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Diaspora News | May 12, 2004

Following in father's footsteps gives Acquaye something to smile about

OSCAR URIBE

As a young girl in Africa, Elizabeth Acquaye would try to get out of going to school as much as she could. Now, as a young lady in America, she just can't get enough of school.

Acquaye, 19, has recently been accepted to Baylor College of Dentistry. Jack Long, director of admissions, said she is the youngest person starting in fall 2000.

She was born in Cape Coast, Ghana, and came to the United States when she was 8 years old. She came to be reunited with her father whom she had not seen in seven years. She could not speak or write English.

"I didn't know much of what was going on," she said. "The last people I saw were my grandfather and my mom. I came by myself."

Because she only spoke her native language, Fanti, her family made a card to hang around her neck with her information so would not be lost. Acquaye spent her first days in the United States in Los Angeles, and later moved to Plano.

"My first year was very rough. I would get into trouble all the time. After a while, I started to learn English," Acquaye said.

She remembers other children making fun of her because she did not understand them.

"By the ninth grade, I knew exactly what I needed to do," she said.

Acquaye graduated early from high school. She advanced from the 10th grade to the 12th grade.

Nearing the final days of high school, Acquaye was already enrolled at Collin County Community College. She graduated from Plano East in 1997, and finished her courses at CCCC in a year and a half. In fall 1998, she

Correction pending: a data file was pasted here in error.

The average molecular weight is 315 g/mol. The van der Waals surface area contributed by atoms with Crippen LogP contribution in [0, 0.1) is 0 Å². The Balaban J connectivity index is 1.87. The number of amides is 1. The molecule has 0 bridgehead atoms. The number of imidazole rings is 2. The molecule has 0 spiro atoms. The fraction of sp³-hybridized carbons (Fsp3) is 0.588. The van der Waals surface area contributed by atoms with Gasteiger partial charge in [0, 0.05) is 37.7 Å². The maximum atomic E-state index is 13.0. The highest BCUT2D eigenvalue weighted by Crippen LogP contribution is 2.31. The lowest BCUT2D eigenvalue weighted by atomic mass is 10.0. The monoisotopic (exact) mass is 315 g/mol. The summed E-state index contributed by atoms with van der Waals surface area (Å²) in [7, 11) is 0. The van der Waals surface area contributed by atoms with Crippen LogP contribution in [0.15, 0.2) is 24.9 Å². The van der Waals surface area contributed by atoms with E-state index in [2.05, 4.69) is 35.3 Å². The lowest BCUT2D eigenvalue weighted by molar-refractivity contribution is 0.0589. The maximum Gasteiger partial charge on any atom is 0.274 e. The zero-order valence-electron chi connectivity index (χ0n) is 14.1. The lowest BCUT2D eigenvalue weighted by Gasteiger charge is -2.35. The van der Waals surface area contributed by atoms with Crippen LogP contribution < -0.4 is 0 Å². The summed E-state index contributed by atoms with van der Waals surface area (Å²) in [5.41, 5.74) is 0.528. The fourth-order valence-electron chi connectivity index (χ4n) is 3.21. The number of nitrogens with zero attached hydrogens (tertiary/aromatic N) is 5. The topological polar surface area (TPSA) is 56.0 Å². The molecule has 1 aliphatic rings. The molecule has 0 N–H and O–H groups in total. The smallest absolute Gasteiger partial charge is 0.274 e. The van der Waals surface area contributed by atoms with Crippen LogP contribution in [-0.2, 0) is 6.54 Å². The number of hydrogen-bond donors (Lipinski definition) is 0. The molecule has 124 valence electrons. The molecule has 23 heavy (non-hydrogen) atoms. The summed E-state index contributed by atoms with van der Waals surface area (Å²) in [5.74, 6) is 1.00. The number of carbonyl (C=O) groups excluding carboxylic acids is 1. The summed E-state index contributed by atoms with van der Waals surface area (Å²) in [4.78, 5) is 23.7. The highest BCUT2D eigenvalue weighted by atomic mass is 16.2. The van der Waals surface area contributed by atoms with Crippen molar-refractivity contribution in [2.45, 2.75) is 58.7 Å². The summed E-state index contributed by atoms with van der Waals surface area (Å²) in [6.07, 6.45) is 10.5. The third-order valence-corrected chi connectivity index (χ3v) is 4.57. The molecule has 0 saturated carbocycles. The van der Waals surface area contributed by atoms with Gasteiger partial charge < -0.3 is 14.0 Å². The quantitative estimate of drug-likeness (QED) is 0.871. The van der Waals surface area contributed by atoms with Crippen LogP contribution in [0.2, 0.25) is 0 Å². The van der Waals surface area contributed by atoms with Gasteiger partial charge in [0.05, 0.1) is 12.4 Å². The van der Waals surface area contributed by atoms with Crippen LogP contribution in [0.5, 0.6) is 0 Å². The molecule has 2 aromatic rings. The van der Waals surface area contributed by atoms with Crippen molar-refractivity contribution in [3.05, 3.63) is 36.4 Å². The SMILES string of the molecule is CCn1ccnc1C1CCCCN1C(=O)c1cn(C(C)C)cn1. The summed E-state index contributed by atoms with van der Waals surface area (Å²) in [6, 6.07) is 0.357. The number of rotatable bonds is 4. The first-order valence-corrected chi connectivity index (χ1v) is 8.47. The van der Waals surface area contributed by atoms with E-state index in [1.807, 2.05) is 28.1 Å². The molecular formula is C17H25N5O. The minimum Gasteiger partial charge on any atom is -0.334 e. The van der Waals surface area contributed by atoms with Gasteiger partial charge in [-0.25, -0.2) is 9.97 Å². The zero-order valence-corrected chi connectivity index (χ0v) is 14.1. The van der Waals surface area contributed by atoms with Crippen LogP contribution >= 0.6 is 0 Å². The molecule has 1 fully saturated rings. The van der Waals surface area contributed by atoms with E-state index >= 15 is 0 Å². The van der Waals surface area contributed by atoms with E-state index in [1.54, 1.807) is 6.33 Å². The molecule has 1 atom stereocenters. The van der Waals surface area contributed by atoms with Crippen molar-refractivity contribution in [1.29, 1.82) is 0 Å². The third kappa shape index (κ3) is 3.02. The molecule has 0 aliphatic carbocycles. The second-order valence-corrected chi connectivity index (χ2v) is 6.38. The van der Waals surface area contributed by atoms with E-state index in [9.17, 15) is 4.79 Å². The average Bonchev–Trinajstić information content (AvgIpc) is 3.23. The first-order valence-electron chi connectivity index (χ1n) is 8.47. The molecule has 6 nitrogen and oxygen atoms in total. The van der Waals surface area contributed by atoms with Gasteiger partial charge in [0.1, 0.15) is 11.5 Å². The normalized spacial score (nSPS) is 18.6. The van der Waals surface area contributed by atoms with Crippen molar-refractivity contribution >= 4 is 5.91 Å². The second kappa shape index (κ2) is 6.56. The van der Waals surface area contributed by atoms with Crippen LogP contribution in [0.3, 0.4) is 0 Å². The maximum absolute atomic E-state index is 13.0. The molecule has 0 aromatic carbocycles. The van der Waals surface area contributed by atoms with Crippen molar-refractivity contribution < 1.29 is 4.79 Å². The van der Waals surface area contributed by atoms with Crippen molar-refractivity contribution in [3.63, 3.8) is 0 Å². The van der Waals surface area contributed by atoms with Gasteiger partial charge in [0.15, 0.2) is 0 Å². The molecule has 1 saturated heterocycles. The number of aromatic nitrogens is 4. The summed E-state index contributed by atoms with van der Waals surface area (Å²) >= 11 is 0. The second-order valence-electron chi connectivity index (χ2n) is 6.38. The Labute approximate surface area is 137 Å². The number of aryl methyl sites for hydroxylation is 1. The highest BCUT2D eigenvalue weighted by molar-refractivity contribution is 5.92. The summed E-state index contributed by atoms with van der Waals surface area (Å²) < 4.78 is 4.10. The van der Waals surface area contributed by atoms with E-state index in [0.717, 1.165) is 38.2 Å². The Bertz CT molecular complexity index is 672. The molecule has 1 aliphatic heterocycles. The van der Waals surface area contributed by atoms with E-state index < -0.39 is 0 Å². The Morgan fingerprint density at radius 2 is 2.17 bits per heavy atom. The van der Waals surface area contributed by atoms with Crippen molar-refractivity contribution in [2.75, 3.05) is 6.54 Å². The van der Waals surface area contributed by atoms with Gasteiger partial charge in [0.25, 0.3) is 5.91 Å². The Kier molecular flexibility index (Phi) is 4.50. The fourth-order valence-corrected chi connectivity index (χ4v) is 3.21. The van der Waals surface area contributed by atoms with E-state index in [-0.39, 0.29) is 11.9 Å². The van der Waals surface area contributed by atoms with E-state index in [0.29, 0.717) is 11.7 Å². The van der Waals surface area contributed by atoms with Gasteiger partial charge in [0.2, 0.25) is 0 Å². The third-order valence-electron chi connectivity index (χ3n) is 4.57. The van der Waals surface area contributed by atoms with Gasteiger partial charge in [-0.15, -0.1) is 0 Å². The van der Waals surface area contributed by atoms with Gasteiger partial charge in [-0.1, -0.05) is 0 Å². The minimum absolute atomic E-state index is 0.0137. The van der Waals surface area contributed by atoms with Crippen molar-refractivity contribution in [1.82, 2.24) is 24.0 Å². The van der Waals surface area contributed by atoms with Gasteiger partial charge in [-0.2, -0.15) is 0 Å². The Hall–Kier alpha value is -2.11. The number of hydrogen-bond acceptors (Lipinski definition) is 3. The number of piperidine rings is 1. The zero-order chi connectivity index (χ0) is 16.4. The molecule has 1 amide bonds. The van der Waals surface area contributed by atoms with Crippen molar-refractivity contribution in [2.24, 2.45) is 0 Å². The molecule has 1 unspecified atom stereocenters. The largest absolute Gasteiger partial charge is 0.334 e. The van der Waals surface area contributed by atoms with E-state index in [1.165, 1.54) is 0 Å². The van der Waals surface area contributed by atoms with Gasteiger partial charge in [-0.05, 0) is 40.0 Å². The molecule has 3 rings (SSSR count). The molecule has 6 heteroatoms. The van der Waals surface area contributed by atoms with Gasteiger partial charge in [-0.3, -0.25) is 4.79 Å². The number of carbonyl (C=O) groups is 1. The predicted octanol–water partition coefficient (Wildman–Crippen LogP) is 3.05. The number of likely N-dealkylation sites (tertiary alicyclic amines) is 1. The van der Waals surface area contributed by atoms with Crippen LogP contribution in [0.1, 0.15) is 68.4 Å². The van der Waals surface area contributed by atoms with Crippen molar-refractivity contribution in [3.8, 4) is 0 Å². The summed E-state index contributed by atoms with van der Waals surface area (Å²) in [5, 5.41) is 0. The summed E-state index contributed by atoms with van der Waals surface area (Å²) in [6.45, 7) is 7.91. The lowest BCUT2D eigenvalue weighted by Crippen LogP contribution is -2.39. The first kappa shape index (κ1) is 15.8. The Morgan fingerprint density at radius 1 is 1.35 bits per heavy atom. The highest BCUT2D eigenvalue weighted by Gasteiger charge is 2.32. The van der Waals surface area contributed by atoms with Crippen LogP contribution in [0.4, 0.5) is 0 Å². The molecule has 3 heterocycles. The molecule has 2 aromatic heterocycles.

enrolled at the University of Texas at Dallas.

She is now taking her last final exams before she graduates from UT Dallas with a Bachelor of Arts in Biology.

"I study constantly. I was going to school year round," she said.

She doesn't feel she is missing out on much as far a her social life is concerned.

"School is something I have to do to get what I want," she said.

What she wants is to work as a dentist, like her father. Her dad, George Acquaye, is a single parent and has his own dental practice in Plano.

"Over the years, we've been like this," she crosses her fingers and smiles. "It's always been me and him."

Her reason for wanting to be a dentist include making people smile again. She said there is an advantage dentists have by building a relationship with their patients that she finds appealing. "You get to see your work. I like that gratification," she said.

With her father in the room, she said as soon as she is finished at Baylor, she will go to work for her dad. They both speak of wanting to open an office in north Dallas in a lower income area so that they can give back to the community.

After her father leaves, Elizabeth does talk about other aspirations she has. "When I think of Ghana, I think of my hometown, the beginning of me. We want to go to build a dental office," she said. She wants to help the people there.

"I could donate time to do services," she said.

Elizabeth has traveled with her dad back to Ghana, where they have already donated equipment. The Daily Graphic, a Ghana newspaper, reported that Central Regional Hospital at Cape Coast received the equipment and supplies from the Plano dentist.

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